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MagicJigPipe
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[*] posted on 27-3-2008 at 22:19
Nitrogen Dioxide Smell


I haven't messed with NO2 in a long time. Tonight I decided to do a simple nitric acid distillation with KNO3 and H2SO4.

I can barely remember what NO2 smells like (even though it's smell almost left me traumatized last time!). This time it has a weird plasticy smell to it. Now, this could be it reacting with PVC or the NO2 itself.

It's not really irritating but just your typical annoying plastic smell. I can smell it from about 15 feet away. Do you think this is the actual NO2 or just some oxidation(?) product of the PVC?

I wanted to know so I know if I'm going to die or not. It might be nice to know before it happens. (I haven't been breathing it directly but I also don't have a fume hood).

Oh yeah, I also have pretty good ventilation. Doesn't NO2 tend to "sink" to the ground because of it's density?

EDIT
Okay, I just got a BIG whiff of it. Now I remember! Oh my god it's the most horrible, awful, disgusting smell I have ever .... arrgggggg... It's more of a gut renching, lung crunching "feeling" than a smell.

Oh god... Now I'm paranoid. What are the symptoms of NOx overexposure? Can I check for pulmonary edema with a stethoscope?

[Edited on 28-3-2008 by MagicJigPipe]




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[*] posted on 27-3-2008 at 23:42


If you have the feeling that your breathing capabilities are impaired, then you should seek medical attention immediately. NOx is not the stuff to think of too lightly.

If, however, you only had a single whiff of the stuff and then went away, then I believe that your discomfort more is something between your ears, than something real.

But in case of doubt, please go to a doctor and don't try to hassle around in attempts to self-diagnose.




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[*] posted on 27-3-2008 at 23:56


It's filled with doctor lingo, still should tell you something

http://www.emedicine.com/EMERG/topic847.htm

Quote:

Nitrogen dioxide is a deep lung irritant that can produce pulmonary edema and fatality if inhaled at high concentrations. The effects of NO2 depend on the level and duration of exposure. Exposure to moderate NO2 levels (50 ppm) may produce cough, hemoptysis, dyspnea, and chest pain. Exposure to higher concentrations of NO2 (>100 ppm) can produce pulmonary edema that may be fatal or may lead to bronchiolitis obliterans. Some studies suggest that chronic exposure to nitrogen dioxide may predispose individuals to the development of chronic lung diseases, including infection and chronic obstructive pulmonary diseases.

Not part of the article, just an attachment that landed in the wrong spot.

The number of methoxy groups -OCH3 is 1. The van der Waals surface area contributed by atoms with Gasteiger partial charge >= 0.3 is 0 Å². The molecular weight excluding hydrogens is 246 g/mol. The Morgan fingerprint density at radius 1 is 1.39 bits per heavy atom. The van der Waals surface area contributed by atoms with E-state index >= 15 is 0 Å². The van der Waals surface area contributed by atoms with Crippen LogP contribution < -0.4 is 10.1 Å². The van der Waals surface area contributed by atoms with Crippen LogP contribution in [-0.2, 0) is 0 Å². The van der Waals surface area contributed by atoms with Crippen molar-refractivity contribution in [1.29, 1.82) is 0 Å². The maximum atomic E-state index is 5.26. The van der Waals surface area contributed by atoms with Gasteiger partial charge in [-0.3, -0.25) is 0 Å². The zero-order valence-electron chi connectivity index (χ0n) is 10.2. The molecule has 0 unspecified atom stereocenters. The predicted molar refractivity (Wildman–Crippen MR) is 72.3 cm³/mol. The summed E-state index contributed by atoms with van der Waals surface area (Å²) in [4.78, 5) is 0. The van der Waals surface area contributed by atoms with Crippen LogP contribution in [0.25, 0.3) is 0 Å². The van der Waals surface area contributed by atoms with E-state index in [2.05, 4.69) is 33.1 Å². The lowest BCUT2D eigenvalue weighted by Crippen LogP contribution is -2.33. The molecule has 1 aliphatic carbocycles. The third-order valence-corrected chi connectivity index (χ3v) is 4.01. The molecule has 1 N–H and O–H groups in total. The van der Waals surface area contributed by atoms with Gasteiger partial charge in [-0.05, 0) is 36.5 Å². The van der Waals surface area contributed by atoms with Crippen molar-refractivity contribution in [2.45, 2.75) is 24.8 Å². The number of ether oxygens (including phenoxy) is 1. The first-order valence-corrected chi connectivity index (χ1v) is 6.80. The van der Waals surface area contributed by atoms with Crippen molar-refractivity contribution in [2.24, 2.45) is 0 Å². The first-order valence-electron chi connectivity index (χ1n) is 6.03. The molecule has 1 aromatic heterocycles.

* Acute exposure - Symptoms may range from mild cough to mucous membrane irritation to sudden fatality.

o Suspect methemoglobin in patients exposed to nitrogen dioxide gas who exhibit cyanosis or dyspnea.

o The initial absence of significant symptoms does not exclude a subsequent development of serious disease.

* Latency period - Following a delay of 2-48 hours, patients exposed to nitrogen dioxide may develop the following symptoms:

o Dyspnea

o Cough

o Chest pain

o Clinical manifestations of noncardiogenic pulmonary edema

* Late sequelae - The following may develop 2-6 weeks after initial nitrogen dioxide exposure:

o Bronchiolitis obliterans, manifested as fever, cough, and dyspnea

o Diffuse reticulonodular or miliary pattern on chest x-ray

Physical: Initial physical findings are sometimes mild but may progress over the following 72 hours to life-threatening respiratory distress.

* Pulmonary symptoms are the most common manifestation of nitrogen dioxide toxicity.

o Cough

o Dyspnea

o Chest tightness

o Choking

o Wheezing

o Chest pain

o Rales

o Rhonchi

o Decreased breath sounds

o Stridor

* Other acute symptoms

o Light-headedness

o Loss of consciousness

o Restlessness

o Agitation

o Confusion

o Irritation of mucous membranes, including the eyes

o Conjunctival infection

o Weakness

o Fatigue

o Nausea

o Abdominal pain

o Skin burns, in cases of liquid nitrogen tetroxide exposure

* Delayed symptoms

o Tachypnea

o Headache

o Fever, chills

o Insomnia

o Myalgias

o Hemoptysis

o Palpitations

o Cyanosis

o Coma


NO2 is roughly half again as heavy as air, if there's much of a draft that's not enough to prevent mixing.